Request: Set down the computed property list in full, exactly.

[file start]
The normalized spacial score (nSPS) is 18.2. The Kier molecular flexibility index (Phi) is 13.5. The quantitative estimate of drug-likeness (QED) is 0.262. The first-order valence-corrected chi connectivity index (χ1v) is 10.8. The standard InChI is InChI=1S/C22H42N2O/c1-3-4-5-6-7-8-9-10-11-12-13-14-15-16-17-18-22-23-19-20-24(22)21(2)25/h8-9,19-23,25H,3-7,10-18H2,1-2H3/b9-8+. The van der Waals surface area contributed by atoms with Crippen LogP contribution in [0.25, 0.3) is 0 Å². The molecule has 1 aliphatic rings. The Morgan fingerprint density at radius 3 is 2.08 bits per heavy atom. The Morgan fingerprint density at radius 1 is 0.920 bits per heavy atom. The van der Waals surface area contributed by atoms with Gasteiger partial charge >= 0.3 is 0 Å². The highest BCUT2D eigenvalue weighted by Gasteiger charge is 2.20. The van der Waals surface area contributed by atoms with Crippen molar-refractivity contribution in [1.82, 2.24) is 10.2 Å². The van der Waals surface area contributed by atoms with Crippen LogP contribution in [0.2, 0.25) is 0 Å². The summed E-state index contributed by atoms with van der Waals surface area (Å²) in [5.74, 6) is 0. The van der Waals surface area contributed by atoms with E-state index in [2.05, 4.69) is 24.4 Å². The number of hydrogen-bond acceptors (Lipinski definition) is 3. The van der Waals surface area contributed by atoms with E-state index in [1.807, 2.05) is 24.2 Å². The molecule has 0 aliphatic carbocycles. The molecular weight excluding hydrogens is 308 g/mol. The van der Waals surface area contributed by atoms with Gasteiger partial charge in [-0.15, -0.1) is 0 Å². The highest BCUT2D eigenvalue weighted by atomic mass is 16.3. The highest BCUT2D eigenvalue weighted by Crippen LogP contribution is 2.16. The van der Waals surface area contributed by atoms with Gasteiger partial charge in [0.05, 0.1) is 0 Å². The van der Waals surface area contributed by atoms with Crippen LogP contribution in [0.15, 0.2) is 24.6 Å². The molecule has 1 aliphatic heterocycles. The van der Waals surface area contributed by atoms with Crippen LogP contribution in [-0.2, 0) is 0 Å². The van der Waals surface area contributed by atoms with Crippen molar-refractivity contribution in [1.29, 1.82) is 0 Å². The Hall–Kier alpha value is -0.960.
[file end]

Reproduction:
The normalized spacial score (nSPS) is 18.2. The Kier molecular flexibility index (Phi) is 13.5. The quantitative estimate of drug-likeness (QED) is 0.262. The first-order valence-corrected chi connectivity index (χ1v) is 10.8. The standard InChI is InChI=1S/C22H42N2O/c1-3-4-5-6-7-8-9-10-11-12-13-14-15-16-17-18-22-23-19-20-24(22)21(2)25/h8-9,19-23,25H,3-7,10-18H2,1-2H3/b9-8+. The van der Waals surface area contributed by atoms with Crippen LogP contribution in [0.25, 0.3) is 0 Å². The molecule has 1 aliphatic rings. The Morgan fingerprint density at radius 3 is 2.08 bits per heavy atom. The Morgan fingerprint density at radius 1 is 0.920 bits per heavy atom. The van der Waals surface area contributed by atoms with Gasteiger partial charge >= 0.3 is 0 Å². The highest BCUT2D eigenvalue weighted by Gasteiger charge is 2.20. The van der Waals surface area contributed by atoms with Crippen molar-refractivity contribution in [1.82, 2.24) is 10.2 Å². The van der Waals surface area contributed by atoms with Crippen LogP contribution in [0.2, 0.25) is 0 Å². The summed E-state index contributed by atoms with van der Waals surface area (Å²) in [5.74, 6) is 0. The van der Waals surface area contributed by atoms with E-state index in [2.05, 4.69) is 24.4 Å². The number of hydrogen-bond acceptors (Lipinski definition) is 3. The van der Waals surface area contributed by atoms with E-state index in [1.807, 2.05) is 24.2 Å². The molecule has 0 aliphatic carbocycles. The molecular weight excluding hydrogens is 308 g/mol. The van der Waals surface area contributed by atoms with Gasteiger partial charge in [-0.15, -0.1) is 0 Å². The highest BCUT2D eigenvalue weighted by atomic mass is 16.3. The highest BCUT2D eigenvalue weighted by Crippen LogP contribution is 2.16. The van der Waals surface area contributed by atoms with Gasteiger partial charge in [0.05, 0.1) is 0 Å². The van der Waals surface area contributed by atoms with Crippen LogP contribution in [0.15, 0.2) is 24.6 Å². The molecule has 1 aliphatic heterocycles. The van der Waals surface area contributed by atoms with Crippen LogP contribution in [-0.2, 0) is 0 Å². The van der Waals surface area contributed by atoms with Crippen molar-refractivity contribution in [1.29, 1.82) is 0 Å². The Hall–Kier alpha value is -0.960.